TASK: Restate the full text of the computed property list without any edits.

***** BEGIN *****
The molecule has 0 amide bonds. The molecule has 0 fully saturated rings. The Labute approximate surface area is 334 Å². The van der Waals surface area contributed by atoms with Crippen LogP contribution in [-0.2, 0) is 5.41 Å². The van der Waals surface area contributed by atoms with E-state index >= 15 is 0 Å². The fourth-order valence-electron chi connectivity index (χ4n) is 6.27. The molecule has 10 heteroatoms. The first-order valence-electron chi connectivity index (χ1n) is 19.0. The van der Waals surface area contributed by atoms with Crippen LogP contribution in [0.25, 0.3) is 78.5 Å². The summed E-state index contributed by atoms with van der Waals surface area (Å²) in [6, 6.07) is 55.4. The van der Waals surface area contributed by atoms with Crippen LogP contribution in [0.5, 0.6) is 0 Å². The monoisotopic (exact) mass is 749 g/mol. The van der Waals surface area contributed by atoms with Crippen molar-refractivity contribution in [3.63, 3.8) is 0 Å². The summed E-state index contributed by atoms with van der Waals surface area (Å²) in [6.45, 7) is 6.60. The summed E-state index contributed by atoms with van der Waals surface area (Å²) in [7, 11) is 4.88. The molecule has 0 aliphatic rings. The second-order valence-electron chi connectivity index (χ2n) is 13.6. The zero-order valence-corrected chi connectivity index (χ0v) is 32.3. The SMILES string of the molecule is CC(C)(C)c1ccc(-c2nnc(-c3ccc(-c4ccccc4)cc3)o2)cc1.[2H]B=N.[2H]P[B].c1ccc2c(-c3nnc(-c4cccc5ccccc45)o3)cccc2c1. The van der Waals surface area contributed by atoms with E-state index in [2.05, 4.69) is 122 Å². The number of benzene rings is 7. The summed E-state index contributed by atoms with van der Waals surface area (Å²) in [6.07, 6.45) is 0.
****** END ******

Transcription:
The molecule has 0 amide bonds. The molecule has 0 fully saturated rings. The Labute approximate surface area is 334 Å². The van der Waals surface area contributed by atoms with Crippen LogP contribution in [-0.2, 0) is 5.41 Å². The van der Waals surface area contributed by atoms with E-state index >= 15 is 0 Å². The fourth-order valence-electron chi connectivity index (χ4n) is 6.27. The molecule has 10 heteroatoms. The first-order valence-electron chi connectivity index (χ1n) is 19.0. The van der Waals surface area contributed by atoms with Crippen LogP contribution in [0.25, 0.3) is 78.5 Å². The summed E-state index contributed by atoms with van der Waals surface area (Å²) in [6, 6.07) is 55.4. The van der Waals surface area contributed by atoms with Crippen LogP contribution in [0.5, 0.6) is 0 Å². The monoisotopic (exact) mass is 749 g/mol. The van der Waals surface area contributed by atoms with Crippen molar-refractivity contribution in [3.63, 3.8) is 0 Å². The summed E-state index contributed by atoms with van der Waals surface area (Å²) in [6.45, 7) is 6.60. The summed E-state index contributed by atoms with van der Waals surface area (Å²) in [7, 11) is 4.88. The molecule has 0 aliphatic rings. The second-order valence-electron chi connectivity index (χ2n) is 13.6. The zero-order valence-corrected chi connectivity index (χ0v) is 32.3. The SMILES string of the molecule is CC(C)(C)c1ccc(-c2nnc(-c3ccc(-c4ccccc4)cc3)o2)cc1.[2H]B=N.[2H]P[B].c1ccc2c(-c3nnc(-c4cccc5ccccc45)o3)cccc2c1. The van der Waals surface area contributed by atoms with E-state index in [2.05, 4.69) is 122 Å². The number of benzene rings is 7. The summed E-state index contributed by atoms with van der Waals surface area (Å²) in [6.07, 6.45) is 0.